Cryopreservation is the gold-standard method to preserve nucleic acids. Typically, samples are snap frozen as soon as possible after collection and then stored, either in −80°C freezers or using a liquid nitrogen (−196°C) system. The preferred storage system is the liquid nitrogen system, because it stores biospecimens below the glass transition point (approximately −135°C). However, it is often not as practical; therefore, storage regularly occurs in −80°C freezers, where samples slowly degrade because of low-level, long-term enzymatic activity. Mathieson et al. (2016) used the Chernobyl Tissue Bank (CTB) to establish whether RNA degrades in long-term storage at −80°C, and whether RNA integrity numbers (RINs) determine fitness for purpose in severely degraded RNA.1
In 1998, following the Chernobyl nuclear accident, there was an increase in thyroid cancers in people who were children at the time of the accident. This was the catalyst for the CTB being established. It is a significant resource for researchers interested in radiation-induced cancer. However, the CTB’s samples are stored at −80°C.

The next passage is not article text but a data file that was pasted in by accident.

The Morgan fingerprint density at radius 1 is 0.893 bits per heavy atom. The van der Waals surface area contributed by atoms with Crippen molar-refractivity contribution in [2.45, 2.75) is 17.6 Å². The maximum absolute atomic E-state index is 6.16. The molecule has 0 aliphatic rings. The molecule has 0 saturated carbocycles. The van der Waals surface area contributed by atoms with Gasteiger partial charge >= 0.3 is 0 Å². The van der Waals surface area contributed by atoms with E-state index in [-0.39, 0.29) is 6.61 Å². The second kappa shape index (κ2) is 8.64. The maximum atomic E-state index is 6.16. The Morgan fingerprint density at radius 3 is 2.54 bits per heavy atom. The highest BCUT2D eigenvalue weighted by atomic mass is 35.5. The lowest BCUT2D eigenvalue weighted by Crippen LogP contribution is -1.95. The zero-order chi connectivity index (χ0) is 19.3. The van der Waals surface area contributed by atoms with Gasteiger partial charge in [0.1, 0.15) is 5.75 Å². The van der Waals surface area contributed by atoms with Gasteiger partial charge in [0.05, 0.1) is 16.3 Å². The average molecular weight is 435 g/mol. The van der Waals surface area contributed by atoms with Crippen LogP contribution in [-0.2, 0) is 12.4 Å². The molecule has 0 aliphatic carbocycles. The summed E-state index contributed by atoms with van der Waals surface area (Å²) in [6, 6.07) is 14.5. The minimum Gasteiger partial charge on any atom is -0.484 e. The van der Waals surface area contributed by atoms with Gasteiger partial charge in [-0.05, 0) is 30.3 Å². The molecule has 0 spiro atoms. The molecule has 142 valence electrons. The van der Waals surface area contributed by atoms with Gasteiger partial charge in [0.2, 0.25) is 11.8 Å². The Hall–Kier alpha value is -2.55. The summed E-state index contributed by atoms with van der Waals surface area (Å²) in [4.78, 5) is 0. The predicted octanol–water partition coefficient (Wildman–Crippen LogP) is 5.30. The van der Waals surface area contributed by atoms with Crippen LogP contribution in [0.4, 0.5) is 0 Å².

Mathieson et al. analyzed the RIN data from 549 CTB RNA samples to establish whether the RNA had degraded in the tissue samples during their 11-year storage. They extracted RNA using an RNEasy Mini Kit, after homogenizing the tissues in a TissueLyser, and then quantified it using spectrophotometry. Mathieson et al. performed extraction in batches of 11 specimens at one time. They subsequently reverse transcribed the RNA samples to 20 μL using random hexamer primers and a High-Capacity cDNA Reverse Transcription Kit (Thermo Scientific). They followed this with 35 cycles of polymerase chain reaction (PCR) and separation using agarose gel electrophoresis.
The researchers found that sample storage times varied between 0.1 and 10.9 years, and the median RIN for each full year of storage was 7.3–8.2. The 549 samples they used had not undergone a freeze–thaw cycle. PCR returned amplimers of 942 base pairs in samples with a RIN > 8.0 and in 87% of the samples with RINs 5–7.
Mathieson et al. conclude that after 11 years, the CTB’s thyroid biospecimens did not degrade, despite their being stored at temperatures above the glass transition point.
1. Mathieson, W., et al. (2016) “The effect of long-term −80°C storage of thyroid biospecimens on RNA quality and ensuring fitness for purpose,” Journal of Clinical Pathology [Epub ahead of print].